Saturday, December 1, 2012

Presenting the global message in three simple tips

 Presentations are an integral part of the business world's communication process. A recent learning session at work revealed just how advanced this process has become. 
 
 In the past, there was the meeting room, overhead projector, speaker and the local attendees.  Presentations were used to share information, and quickly, to avoid staring too long at the shoddy image on the white board. PowerPoint was introduced, and so was color, depth and information overload. This method gave speakers leeway to show off their creativity, technological prowess while implicitly encouraging oversharing. Those overbearing 40-slide presentations of yesteryears still linger in my memory.
 
Advances in technology have changed the playing field and the emphasis now is on engaging your audience. No longer are those involved merely interested in the speaker's message. More importantly, it is how successful that message is communicated.
 
Presentations are now delivered through live webcasts and teleconferences held with huge screens, smartboards and precise cameras that re-create personal interactions on a global level. Colleagues working at any two points on various sides of the world can share ideas and strategies with relative ease. Communication has become more risky, because we're trying to relate to different cultures. Once again, the manner in which we present has changed - only much more dramatically. We can no longer hide behind a mechanism or vivid, interactive slides, speaking to like-minded individuals. We are up front and center, vigilantly watched, monitored and judged as to how well we pitch our ideas to the entire world.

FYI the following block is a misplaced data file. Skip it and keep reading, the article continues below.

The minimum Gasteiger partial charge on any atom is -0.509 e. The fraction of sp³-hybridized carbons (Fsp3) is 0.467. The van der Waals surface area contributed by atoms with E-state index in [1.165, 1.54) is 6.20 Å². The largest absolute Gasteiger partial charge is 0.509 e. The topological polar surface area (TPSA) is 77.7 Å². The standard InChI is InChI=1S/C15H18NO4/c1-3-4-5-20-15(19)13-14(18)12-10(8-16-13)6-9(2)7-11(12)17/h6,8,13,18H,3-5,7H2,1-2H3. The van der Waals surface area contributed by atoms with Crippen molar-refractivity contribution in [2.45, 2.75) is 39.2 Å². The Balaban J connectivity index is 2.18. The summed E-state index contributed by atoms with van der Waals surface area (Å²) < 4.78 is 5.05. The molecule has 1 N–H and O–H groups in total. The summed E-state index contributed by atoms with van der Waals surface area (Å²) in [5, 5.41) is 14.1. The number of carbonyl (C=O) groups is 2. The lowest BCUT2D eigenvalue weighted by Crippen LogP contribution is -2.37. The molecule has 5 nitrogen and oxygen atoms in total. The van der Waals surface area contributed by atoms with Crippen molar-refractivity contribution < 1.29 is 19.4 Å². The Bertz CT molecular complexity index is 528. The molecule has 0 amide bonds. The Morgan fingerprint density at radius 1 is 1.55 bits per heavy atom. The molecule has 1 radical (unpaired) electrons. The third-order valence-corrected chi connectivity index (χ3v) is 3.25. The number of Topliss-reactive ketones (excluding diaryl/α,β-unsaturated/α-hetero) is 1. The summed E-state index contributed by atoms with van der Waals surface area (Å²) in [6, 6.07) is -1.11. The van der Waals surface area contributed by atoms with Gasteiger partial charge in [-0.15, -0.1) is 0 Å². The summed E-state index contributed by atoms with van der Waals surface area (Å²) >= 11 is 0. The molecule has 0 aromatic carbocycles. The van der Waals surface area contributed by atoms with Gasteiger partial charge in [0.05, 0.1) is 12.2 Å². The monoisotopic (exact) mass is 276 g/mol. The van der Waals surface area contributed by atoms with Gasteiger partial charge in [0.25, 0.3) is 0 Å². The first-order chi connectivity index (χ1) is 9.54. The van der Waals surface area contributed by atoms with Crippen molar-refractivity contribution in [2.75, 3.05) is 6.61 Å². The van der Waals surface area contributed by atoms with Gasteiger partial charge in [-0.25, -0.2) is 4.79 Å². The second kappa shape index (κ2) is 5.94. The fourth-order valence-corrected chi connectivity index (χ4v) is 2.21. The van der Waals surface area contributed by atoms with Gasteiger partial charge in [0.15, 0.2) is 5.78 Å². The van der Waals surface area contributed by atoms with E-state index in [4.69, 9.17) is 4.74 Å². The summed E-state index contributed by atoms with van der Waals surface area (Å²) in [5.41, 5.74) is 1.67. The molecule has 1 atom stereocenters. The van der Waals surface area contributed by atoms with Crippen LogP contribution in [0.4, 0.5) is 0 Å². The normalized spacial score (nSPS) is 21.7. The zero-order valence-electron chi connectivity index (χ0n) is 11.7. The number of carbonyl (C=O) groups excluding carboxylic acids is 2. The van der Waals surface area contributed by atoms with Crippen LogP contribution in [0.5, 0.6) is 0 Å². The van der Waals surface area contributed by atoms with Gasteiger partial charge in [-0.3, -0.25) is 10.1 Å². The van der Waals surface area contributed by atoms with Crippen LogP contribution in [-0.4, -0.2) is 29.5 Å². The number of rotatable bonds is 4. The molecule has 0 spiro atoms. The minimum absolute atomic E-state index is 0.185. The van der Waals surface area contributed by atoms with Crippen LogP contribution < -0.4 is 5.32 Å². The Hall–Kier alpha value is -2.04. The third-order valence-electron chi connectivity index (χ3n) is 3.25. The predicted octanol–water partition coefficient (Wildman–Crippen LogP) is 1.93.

We can all use some advice on how to get our message across. I came across this brief video by communication expert Nancy Duarte. The clip is less than two minutes long and summarizes Ms. Duarte's advice in three simple steps. She has an e-book for purchase that expands on these tips and comes with a 20 minute video. Visit HBR.org to learn more.
 
 
 
 
 
 
 

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